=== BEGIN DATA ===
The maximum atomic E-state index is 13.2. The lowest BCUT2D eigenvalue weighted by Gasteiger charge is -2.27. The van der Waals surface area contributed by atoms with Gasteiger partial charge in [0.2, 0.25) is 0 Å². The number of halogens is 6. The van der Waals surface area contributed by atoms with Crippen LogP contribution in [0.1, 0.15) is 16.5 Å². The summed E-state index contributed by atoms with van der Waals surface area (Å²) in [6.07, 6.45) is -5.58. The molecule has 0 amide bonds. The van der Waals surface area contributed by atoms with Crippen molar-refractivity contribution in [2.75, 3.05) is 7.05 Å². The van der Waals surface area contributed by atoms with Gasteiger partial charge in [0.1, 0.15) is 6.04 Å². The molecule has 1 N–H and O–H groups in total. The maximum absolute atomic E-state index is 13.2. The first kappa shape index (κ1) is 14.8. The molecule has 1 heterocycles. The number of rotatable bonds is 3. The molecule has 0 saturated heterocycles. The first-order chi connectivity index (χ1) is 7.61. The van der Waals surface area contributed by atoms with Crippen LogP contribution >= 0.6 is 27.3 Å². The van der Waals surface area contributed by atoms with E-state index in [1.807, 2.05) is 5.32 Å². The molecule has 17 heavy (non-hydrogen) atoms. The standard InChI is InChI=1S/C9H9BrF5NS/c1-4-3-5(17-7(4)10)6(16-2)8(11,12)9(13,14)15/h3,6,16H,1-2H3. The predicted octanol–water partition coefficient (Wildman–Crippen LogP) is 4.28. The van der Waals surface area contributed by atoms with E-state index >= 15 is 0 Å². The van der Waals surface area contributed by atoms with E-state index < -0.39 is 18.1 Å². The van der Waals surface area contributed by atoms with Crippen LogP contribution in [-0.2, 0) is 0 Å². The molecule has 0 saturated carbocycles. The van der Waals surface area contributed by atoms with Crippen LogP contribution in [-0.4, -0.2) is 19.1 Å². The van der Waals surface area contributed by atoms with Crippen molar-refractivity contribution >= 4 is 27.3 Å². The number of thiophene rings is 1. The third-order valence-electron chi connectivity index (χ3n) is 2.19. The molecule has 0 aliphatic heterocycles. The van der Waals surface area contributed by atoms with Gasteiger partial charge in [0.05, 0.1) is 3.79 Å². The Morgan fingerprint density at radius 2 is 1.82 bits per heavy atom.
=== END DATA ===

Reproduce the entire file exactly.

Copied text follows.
The maximum atomic E-state index is 13.2. The lowest BCUT2D eigenvalue weighted by Gasteiger charge is -2.27. The van der Waals surface area contributed by atoms with Gasteiger partial charge in [0.2, 0.25) is 0 Å². The number of halogens is 6. The van der Waals surface area contributed by atoms with Crippen LogP contribution in [0.1, 0.15) is 16.5 Å². The summed E-state index contributed by atoms with van der Waals surface area (Å²) in [6.07, 6.45) is -5.58. The molecule has 0 amide bonds. The van der Waals surface area contributed by atoms with Crippen molar-refractivity contribution in [2.75, 3.05) is 7.05 Å². The van der Waals surface area contributed by atoms with Gasteiger partial charge in [0.1, 0.15) is 6.04 Å². The molecule has 1 N–H and O–H groups in total. The maximum absolute atomic E-state index is 13.2. The first kappa shape index (κ1) is 14.8. The molecule has 1 heterocycles. The number of rotatable bonds is 3. The molecule has 0 saturated heterocycles. The first-order chi connectivity index (χ1) is 7.61. The van der Waals surface area contributed by atoms with Crippen LogP contribution >= 0.6 is 27.3 Å². The van der Waals surface area contributed by atoms with E-state index in [1.807, 2.05) is 5.32 Å². The molecule has 17 heavy (non-hydrogen) atoms. The standard InChI is InChI=1S/C9H9BrF5NS/c1-4-3-5(17-7(4)10)6(16-2)8(11,12)9(13,14)15/h3,6,16H,1-2H3. The predicted octanol–water partition coefficient (Wildman–Crippen LogP) is 4.28. The van der Waals surface area contributed by atoms with E-state index >= 15 is 0 Å². The van der Waals surface area contributed by atoms with E-state index < -0.39 is 18.1 Å². The van der Waals surface area contributed by atoms with Crippen LogP contribution in [-0.2, 0) is 0 Å². The molecule has 0 saturated carbocycles. The van der Waals surface area contributed by atoms with Crippen LogP contribution in [-0.4, -0.2) is 19.1 Å². The van der Waals surface area contributed by atoms with Crippen molar-refractivity contribution >= 4 is 27.3 Å². The number of thiophene rings is 1. The third-order valence-electron chi connectivity index (χ3n) is 2.19. The molecule has 0 aliphatic heterocycles. The van der Waals surface area contributed by atoms with Gasteiger partial charge in [0.05, 0.1) is 3.79 Å². The Morgan fingerprint density at radius 2 is 1.82 bits per heavy atom.